Gloria Steinem, the famous Women’s Rights activist, once said “The truth will set you free. But first, it will piss you off.” Nothing applies better to the women (or family members) who love psychopaths. It’s tough to accept the sad truth about a person in whom you have invested so much of your time, energy and emotions. It’s tough to accept that you were never loved by the psychopath because psychopaths can’t love anyone. It’s tough to accept that what you believed was a real relationship, based on mutual caring, is nothing but a fraud built upon a mountain of self-serving lies, which you may never uncover in its entirety. Finally, it’s tough to accept that pure evil exists, because we want to believe that all human beings are capable of remorse, caring, bonding, self-improvement and redemption.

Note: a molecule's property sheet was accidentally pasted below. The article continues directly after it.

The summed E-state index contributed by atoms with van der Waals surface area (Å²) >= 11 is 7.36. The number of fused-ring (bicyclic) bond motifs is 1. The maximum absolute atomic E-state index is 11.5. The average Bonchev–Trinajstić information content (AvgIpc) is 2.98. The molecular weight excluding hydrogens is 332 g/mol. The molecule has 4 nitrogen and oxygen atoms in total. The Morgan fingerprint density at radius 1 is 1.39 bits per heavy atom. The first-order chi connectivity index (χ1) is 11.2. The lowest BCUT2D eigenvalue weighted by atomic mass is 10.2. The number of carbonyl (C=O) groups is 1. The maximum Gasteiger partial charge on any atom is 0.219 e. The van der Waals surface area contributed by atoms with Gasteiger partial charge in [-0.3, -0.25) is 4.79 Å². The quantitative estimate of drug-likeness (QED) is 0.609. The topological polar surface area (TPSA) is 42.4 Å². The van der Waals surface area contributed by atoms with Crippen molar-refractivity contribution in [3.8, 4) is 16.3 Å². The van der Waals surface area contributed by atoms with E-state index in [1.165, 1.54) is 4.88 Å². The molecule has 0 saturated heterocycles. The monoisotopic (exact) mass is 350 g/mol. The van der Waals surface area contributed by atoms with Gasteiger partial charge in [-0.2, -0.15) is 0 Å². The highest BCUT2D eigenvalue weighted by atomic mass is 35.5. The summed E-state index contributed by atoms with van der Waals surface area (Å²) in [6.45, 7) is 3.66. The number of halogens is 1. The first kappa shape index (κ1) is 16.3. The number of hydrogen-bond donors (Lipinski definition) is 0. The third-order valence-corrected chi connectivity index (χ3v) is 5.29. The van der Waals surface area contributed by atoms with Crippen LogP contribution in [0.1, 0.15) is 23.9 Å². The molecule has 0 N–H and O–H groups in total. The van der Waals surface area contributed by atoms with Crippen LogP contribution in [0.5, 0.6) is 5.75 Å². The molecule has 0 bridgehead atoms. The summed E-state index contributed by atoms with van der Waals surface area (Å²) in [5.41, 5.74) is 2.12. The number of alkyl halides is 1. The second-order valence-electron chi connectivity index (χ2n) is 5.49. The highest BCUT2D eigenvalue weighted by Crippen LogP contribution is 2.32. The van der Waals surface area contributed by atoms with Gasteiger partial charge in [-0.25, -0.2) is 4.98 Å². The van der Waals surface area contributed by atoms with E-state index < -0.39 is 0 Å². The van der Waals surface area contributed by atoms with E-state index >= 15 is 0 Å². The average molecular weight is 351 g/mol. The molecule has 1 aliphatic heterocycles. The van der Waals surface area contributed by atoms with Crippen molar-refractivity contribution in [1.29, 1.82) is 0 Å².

Unfortunately, everything that is difficult to accept about a psychopath is nonetheless true. Only when you confront this reality can you recover from the damage and pick up the pieces of your life. All of the psychological defense mechanisms that enable us to adapt to an abnormal life with a psychopath–denial, self-deception, double-think, guilt, repression, wishful thinking, idealism, fear, loneliness, vanity and fantasy–need to be faced courageously, head-on. Most of these social predators take cooperating victims. This doesn’t mean that you deserved the bad treatment you got. But it does mean that you have the power to end it. The battle against a psychopath is above all the battle against everything in you that is–or ever was–invested in a life with him.
Claudia Moscovici, psychopathyawareness
Dangerous Liaisons: How to Identify and Escape from Psychopathic Seduction
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